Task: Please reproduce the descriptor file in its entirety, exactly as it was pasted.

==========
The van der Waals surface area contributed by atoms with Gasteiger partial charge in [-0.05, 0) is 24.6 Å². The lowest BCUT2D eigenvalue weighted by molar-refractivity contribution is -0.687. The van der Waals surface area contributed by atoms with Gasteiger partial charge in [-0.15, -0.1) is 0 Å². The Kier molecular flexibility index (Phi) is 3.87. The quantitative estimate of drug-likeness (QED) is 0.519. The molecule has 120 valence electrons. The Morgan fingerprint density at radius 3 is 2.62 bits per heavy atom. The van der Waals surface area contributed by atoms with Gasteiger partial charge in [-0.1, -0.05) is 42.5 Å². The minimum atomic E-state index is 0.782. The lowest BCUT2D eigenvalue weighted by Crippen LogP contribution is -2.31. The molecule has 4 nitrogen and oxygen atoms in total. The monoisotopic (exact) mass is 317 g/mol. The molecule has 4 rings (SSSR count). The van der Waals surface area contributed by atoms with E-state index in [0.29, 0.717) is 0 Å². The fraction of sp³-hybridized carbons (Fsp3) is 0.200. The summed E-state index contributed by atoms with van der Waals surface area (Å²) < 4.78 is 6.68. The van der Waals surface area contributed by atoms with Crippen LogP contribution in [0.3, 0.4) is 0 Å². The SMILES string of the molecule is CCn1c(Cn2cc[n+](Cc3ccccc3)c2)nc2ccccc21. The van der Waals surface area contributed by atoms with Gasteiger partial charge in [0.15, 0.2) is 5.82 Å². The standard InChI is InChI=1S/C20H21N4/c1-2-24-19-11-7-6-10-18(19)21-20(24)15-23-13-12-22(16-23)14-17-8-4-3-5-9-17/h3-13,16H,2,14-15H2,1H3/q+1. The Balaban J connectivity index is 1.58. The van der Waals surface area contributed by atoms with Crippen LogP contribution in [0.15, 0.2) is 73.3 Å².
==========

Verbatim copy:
The van der Waals surface area contributed by atoms with Gasteiger partial charge in [-0.05, 0) is 24.6 Å². The lowest BCUT2D eigenvalue weighted by molar-refractivity contribution is -0.687. The van der Waals surface area contributed by atoms with Gasteiger partial charge in [-0.15, -0.1) is 0 Å². The Kier molecular flexibility index (Phi) is 3.87. The quantitative estimate of drug-likeness (QED) is 0.519. The molecule has 120 valence electrons. The Morgan fingerprint density at radius 3 is 2.62 bits per heavy atom. The van der Waals surface area contributed by atoms with Gasteiger partial charge in [-0.1, -0.05) is 42.5 Å². The minimum atomic E-state index is 0.782. The lowest BCUT2D eigenvalue weighted by Crippen LogP contribution is -2.31. The molecule has 4 nitrogen and oxygen atoms in total. The monoisotopic (exact) mass is 317 g/mol. The molecule has 4 rings (SSSR count). The van der Waals surface area contributed by atoms with E-state index in [0.29, 0.717) is 0 Å². The fraction of sp³-hybridized carbons (Fsp3) is 0.200. The summed E-state index contributed by atoms with van der Waals surface area (Å²) < 4.78 is 6.68. The van der Waals surface area contributed by atoms with Crippen LogP contribution in [0.3, 0.4) is 0 Å². The SMILES string of the molecule is CCn1c(Cn2cc[n+](Cc3ccccc3)c2)nc2ccccc21. The van der Waals surface area contributed by atoms with Gasteiger partial charge in [0.15, 0.2) is 5.82 Å². The standard InChI is InChI=1S/C20H21N4/c1-2-24-19-11-7-6-10-18(19)21-20(24)15-23-13-12-22(16-23)14-17-8-4-3-5-9-17/h3-13,16H,2,14-15H2,1H3/q+1. The Balaban J connectivity index is 1.58. The van der Waals surface area contributed by atoms with Crippen LogP contribution in [0.15, 0.2) is 73.3 Å².